An uncle of ours was an affluent lawyer, but when he got sick and needed regular dialysis, his family lost a lot of money. His wife was in government but very honest so the elder kids had to help out but it stretched them pretty thin, maybe others would have been tempted? With politicians who already have money, not the case. But I guess habits out of hardship persist even some generations later. Fear of ending up poor drives greed, possibly.

          • In Germany, government employees including police usually have lifetime employment and good pensions. That means an incentive to behave and not to risk the pension.

            After at least two full terms, parliament members also start to have pension claims. An incentive not to risk them either by being corrupt, and a direct benefit from serving.

            Francis has always mentioned realistic instead of idealistic ways to motivate people, these are examples which like corporate bonus systems take human nature into account.

            • Bavarian peasant families (usually Catholics) have internal solidarity as well, but lazy and irresponsible ones are shut out.

              One Bavarian who married a Filipina asked me for some advice on her family and told me they were suspicious of potential parasites, he might be shut out even from inheritance.

              What eventually happened I don’t know, not my business, it sounds harsh but I think the Filipino system breeds too many freeloaders and that makes it weaker.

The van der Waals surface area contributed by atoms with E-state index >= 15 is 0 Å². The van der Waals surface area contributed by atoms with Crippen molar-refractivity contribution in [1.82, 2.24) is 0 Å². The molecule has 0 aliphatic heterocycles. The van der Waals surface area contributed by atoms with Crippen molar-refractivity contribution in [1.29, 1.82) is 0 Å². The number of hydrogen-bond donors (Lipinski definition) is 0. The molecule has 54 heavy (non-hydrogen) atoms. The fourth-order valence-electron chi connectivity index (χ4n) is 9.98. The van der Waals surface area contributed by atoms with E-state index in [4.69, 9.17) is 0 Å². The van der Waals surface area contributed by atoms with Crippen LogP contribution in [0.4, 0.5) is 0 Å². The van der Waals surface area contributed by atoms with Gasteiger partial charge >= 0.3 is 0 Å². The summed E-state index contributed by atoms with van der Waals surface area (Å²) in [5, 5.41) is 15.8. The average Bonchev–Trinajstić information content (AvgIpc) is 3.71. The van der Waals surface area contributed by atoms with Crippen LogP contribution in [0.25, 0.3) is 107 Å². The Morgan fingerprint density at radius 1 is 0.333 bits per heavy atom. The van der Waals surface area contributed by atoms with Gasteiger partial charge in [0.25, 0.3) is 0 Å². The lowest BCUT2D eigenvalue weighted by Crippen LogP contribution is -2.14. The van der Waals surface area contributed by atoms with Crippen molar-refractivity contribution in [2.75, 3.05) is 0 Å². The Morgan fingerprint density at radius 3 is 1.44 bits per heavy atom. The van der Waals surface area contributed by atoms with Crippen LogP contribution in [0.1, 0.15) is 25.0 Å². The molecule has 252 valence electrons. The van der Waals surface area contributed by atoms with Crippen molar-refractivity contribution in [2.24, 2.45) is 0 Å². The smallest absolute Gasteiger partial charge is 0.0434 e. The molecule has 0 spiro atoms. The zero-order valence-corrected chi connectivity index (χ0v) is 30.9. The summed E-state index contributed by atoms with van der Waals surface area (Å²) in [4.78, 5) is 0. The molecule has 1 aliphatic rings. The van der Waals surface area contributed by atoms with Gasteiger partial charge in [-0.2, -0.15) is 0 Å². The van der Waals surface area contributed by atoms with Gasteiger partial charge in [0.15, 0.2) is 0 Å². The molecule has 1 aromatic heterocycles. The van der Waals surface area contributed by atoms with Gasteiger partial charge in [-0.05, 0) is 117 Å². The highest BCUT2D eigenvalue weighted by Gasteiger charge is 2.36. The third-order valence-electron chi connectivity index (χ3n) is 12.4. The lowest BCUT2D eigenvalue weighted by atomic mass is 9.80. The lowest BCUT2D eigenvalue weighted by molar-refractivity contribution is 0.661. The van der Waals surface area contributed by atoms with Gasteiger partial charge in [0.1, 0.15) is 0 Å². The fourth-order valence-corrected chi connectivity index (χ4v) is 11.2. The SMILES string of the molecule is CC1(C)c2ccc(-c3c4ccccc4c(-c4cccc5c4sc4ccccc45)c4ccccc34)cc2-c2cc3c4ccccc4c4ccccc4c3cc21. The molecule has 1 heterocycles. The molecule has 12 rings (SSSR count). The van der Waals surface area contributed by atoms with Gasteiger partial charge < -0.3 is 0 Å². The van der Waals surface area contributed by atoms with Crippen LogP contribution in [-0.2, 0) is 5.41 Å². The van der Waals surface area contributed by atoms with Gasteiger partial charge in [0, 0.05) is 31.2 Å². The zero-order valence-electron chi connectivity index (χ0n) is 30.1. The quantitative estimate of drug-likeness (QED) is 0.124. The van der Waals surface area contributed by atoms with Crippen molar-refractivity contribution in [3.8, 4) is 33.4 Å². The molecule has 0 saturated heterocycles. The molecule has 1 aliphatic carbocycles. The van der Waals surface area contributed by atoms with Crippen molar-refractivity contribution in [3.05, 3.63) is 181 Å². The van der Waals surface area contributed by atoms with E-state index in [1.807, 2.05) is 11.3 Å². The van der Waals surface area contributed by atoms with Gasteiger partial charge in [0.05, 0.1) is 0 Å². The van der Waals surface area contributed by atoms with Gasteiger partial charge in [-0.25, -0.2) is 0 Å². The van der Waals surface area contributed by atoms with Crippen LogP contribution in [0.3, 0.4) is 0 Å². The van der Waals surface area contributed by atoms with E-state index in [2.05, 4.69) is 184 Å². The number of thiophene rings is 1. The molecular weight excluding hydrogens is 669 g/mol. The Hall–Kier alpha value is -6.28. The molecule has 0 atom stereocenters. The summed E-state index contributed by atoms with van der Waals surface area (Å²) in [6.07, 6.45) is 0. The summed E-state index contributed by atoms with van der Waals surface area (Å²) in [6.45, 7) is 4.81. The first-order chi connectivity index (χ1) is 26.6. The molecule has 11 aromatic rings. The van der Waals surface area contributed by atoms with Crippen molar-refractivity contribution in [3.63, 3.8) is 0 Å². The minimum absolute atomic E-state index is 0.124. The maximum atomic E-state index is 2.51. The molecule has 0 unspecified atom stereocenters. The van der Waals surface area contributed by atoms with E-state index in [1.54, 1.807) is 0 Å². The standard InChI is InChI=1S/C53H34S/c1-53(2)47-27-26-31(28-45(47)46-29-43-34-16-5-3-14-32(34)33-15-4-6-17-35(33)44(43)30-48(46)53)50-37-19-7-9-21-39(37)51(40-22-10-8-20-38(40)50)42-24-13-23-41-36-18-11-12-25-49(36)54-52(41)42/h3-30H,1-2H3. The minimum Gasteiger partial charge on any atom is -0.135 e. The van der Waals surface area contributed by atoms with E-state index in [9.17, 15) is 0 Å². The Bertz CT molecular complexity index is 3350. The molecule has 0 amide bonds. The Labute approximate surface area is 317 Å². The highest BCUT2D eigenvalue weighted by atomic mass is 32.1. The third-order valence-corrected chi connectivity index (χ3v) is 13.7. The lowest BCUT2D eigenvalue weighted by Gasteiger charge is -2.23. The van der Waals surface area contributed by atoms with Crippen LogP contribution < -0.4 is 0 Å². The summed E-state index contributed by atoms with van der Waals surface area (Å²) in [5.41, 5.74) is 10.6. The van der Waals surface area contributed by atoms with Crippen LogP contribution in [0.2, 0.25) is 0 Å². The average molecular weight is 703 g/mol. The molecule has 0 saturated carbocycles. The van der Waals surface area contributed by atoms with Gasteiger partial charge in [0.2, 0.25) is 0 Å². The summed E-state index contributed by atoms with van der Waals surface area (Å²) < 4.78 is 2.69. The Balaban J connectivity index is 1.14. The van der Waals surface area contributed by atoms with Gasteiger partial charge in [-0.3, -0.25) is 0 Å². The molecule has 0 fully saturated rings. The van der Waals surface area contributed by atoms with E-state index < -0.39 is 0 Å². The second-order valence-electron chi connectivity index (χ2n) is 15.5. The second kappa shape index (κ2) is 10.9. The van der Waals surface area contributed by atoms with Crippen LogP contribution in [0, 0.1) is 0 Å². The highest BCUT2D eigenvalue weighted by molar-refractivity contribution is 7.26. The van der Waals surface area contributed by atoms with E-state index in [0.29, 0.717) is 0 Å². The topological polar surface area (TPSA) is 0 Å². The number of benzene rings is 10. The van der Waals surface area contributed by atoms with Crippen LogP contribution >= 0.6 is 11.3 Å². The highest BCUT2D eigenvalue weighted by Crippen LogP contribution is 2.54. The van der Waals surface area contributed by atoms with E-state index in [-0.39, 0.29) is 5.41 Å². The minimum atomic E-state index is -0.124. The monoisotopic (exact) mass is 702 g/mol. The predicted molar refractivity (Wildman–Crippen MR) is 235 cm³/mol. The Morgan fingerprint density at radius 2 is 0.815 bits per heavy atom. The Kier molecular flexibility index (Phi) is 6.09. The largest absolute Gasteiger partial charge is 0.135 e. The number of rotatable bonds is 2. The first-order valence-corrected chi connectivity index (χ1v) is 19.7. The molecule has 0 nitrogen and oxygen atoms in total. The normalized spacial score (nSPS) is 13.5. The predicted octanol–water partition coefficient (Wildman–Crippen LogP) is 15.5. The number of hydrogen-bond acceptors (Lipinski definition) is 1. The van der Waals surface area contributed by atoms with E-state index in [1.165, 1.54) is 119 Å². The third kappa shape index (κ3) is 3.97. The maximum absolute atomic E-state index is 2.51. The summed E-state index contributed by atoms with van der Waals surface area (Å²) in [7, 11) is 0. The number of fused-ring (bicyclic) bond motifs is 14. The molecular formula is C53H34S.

• karlgarcia says:

          First that entered my mind was. Epotism.
          Nepotism in business and government occurs.

          For businesses small or large you want it a family bussiness even when your children do not want to continue,
          If it is a large businesses some founder and cofounders would usually bypass the board and the most competent and productive employee for senior management positions?

          Governors,mayors congressmen, baranggay chairs hire their relatives as staff because they say they trust them.

          Now there are strict audit and oversight bodies that would not make a dent .

          Nepotism breeds dynasties.

          Now for survival.
          The police, soldiers, teachers often demand higher pay.
          It will never be enough for them so jobs on the side from the enterprising to the most revolting jobs.
          And of course the accepting of bribes from the varoious agencies may give the initial justification of not asking for it, but they gave it and since a they told me they know that my mother is in the hospital, so I accepted it.

          • karlgarcia says:

            Automared Nepotism